internalization and categorical algebra
algebra object (associative, Lie, …)
internal category ($\to$ more)
Any mathematical structure whose traditional Bourbaki-style definition is formulated within set theory can be formulated internally (Grothendieck 1960, 61) to any category that admits all those types of operations (typically: universal constructions) on its objects that the traditional definition applies to sets, hence to the objects of the base category of Sets.
This internalization serves to combine mathematical structures in a compatible way. For example a group object internal to the category Top of topological spaces is a topological group (while internal to Sets it is just a discrete group).
There is a diagrammatic and a syntactic way of systematizing the process of internalization: The former is essentially the topic of categorical algebra, in terms of Lawvere theories (Lawvere 1963) or, more generally, of sketches (Bastiani & Ehresmann 1972), the latter of categorical semantics of type theories.
An archetypical example of internalization is the notion of internal groups (e.g. Eckmann & Hilton 1961), which easily serves to illustrate the general idea:
Where the Bourbaki-style definition of a group is, of course:
one observes that here:
sets and functions are the objects and morphisms in the category of Sets;
in invoking the singleton set $\ast$ and the Cartesian product set $G \times G$ one is making use of the fact that Sets admit the universal construction of finite products;
and that this is only structure on Sets that the definition of groups is making use of. Therefore, we may abstract away from Sets, consider any category $\mathcal{C}$ with finite products and declare that:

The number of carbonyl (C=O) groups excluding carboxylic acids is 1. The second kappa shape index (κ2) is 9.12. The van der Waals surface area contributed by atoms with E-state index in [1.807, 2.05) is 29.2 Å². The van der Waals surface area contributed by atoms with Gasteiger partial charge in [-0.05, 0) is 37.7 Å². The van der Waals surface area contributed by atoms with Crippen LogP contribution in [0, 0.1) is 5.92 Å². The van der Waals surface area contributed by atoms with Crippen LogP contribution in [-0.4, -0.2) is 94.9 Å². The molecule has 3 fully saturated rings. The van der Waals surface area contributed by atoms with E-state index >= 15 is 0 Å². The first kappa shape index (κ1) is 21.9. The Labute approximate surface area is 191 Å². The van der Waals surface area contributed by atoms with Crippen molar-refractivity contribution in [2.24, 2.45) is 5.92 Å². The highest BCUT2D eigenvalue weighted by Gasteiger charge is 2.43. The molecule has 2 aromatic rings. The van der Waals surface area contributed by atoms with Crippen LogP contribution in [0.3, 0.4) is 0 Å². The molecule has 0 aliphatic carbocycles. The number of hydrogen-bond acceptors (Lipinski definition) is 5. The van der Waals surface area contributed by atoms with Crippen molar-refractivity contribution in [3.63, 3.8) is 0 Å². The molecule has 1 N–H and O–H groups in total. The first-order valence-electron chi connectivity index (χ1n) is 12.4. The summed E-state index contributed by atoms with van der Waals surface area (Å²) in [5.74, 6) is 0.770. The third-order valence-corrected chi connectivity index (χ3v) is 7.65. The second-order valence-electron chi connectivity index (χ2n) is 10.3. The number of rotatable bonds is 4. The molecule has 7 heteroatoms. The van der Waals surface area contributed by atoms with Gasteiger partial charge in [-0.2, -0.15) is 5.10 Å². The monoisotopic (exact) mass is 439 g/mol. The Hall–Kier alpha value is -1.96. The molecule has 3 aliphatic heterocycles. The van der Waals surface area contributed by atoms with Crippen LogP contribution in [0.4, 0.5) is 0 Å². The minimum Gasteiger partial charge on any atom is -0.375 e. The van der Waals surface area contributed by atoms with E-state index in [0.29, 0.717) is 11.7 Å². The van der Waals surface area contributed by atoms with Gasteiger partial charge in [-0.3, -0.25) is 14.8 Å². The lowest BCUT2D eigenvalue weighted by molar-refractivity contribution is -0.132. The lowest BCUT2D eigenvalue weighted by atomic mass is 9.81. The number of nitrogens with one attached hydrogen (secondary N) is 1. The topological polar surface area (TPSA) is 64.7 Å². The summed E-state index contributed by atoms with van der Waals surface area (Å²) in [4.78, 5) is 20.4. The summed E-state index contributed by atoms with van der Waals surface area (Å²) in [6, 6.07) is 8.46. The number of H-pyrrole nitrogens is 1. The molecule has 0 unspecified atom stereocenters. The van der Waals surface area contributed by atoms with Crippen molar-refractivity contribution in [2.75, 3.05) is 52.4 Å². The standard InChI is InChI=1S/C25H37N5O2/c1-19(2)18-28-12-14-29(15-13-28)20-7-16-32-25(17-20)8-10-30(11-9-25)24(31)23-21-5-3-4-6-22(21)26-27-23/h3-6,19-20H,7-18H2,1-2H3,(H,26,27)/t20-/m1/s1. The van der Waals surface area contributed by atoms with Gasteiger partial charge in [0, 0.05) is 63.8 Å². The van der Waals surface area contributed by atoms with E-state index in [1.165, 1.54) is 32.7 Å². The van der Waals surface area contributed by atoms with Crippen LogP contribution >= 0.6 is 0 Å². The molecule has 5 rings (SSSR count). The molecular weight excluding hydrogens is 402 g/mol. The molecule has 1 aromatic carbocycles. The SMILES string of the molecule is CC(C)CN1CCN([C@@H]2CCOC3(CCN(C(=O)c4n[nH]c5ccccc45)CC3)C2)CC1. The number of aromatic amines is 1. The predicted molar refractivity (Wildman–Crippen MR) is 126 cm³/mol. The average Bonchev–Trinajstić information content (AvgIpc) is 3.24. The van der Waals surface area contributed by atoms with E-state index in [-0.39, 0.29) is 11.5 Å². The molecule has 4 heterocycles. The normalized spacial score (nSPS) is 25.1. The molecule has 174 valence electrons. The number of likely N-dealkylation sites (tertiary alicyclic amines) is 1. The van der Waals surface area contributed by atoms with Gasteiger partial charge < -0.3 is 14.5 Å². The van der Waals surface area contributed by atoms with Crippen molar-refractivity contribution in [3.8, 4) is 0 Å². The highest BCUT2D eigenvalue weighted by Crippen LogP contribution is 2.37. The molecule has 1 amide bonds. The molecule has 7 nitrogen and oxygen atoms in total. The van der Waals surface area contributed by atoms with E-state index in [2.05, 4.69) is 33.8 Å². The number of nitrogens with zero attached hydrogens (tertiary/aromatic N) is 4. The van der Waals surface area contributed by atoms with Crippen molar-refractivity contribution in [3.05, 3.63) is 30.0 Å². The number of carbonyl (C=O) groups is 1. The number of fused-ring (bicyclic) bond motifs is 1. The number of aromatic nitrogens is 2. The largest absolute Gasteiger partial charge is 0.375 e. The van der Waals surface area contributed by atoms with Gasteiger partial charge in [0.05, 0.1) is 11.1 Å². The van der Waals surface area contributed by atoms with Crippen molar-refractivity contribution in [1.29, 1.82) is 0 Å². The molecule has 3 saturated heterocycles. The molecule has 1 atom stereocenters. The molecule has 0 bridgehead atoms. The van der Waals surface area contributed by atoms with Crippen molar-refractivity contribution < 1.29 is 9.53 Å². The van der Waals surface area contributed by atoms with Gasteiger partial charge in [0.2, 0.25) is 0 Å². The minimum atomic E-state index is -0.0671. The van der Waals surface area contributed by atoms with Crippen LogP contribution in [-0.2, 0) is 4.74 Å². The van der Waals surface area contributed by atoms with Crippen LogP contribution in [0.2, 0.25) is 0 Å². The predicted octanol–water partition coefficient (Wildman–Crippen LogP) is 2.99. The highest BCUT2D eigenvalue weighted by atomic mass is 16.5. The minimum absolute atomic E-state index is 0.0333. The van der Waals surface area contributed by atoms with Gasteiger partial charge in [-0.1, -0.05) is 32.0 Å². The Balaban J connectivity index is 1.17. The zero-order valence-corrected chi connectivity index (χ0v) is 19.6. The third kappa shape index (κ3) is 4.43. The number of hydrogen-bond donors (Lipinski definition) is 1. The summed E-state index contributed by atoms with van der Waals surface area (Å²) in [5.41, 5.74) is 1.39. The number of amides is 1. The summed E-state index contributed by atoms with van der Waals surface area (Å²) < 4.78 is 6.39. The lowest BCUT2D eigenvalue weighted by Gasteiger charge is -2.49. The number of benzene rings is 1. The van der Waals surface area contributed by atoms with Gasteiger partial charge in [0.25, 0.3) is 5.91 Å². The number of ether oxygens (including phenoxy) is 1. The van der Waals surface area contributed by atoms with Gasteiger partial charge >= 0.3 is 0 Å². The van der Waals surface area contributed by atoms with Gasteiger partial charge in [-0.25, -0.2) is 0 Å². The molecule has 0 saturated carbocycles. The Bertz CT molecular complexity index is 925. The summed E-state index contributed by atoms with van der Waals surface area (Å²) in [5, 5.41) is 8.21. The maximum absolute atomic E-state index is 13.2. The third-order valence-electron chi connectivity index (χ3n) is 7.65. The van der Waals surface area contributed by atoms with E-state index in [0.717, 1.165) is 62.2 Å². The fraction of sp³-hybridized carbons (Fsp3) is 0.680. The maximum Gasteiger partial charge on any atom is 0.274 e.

An internal group in $\mathcal{C}$ is an object $G$ of $\mathcal{C}$ equipped with morphisms $e \colon \ast \to G$ (i.e. out of the terminal object) and $M \colon G \times G \to G$ (i.e. out of the Cartesian product-object) and $(-)^{-1} \colon G \to G$ such that the following diagrams commute in $\mathcal{C}$:
If here $\mathcal{C} =$ Sets then this recovers the Bourbaki-definition of plain groups, while if $\mathcal{C} =$ TopologicalSpaces this yields the notion of topological groups; for $\mathcal{C} =$ SmoothManifolds it yields Lie groups, for $\mathcal{C} =$ Varieties it yields algebraic groups, etc.
Similarly one defines internal actions of internal groups, formally principal actions, etc.
In fact, realizing that groups are equivalently pointed connected groupoids one may readily generalize the example of internal groups to a notion of internal groupoids and then of internal categories. This way category theory and with it much of mathematics may be considered internally to suitable ambient categories $\mathcal{C}$ (see also at internal logic and internal language).
Moreover, if the ambient category is in fact a higher category, then internalization goes along with (vertical) categorification. For example an internal group in the 2-category of Groupoids is a 2-group (a strict 2-group if one considers just the three diagrams shown above, or a general 2-group of one adds higher coherence-diagrams.)
How much mathematics/internal logic actually exists in a given ambient category depends on how much extra properties this has. For example if $\mathcal{C}$ is a topos then all constructive mathematics has an internal incarnation in $\mathcal{C}$. For more on this see also at relation between type theory and category theory.
Here is a list matching some extra structure/property of the ambient category $\mathcal{C}$ to the kind of mathematics that exists internal to it:
If the ambient category is equipped with the structure of a site, then geometrical notions, such as defining morphisms locally on the domain with patching conditions (or more generally descent theory), exist inside it.
If it is a finitely complete category, the existence of finite products and terminal objects means that varieties of algebras can be defined.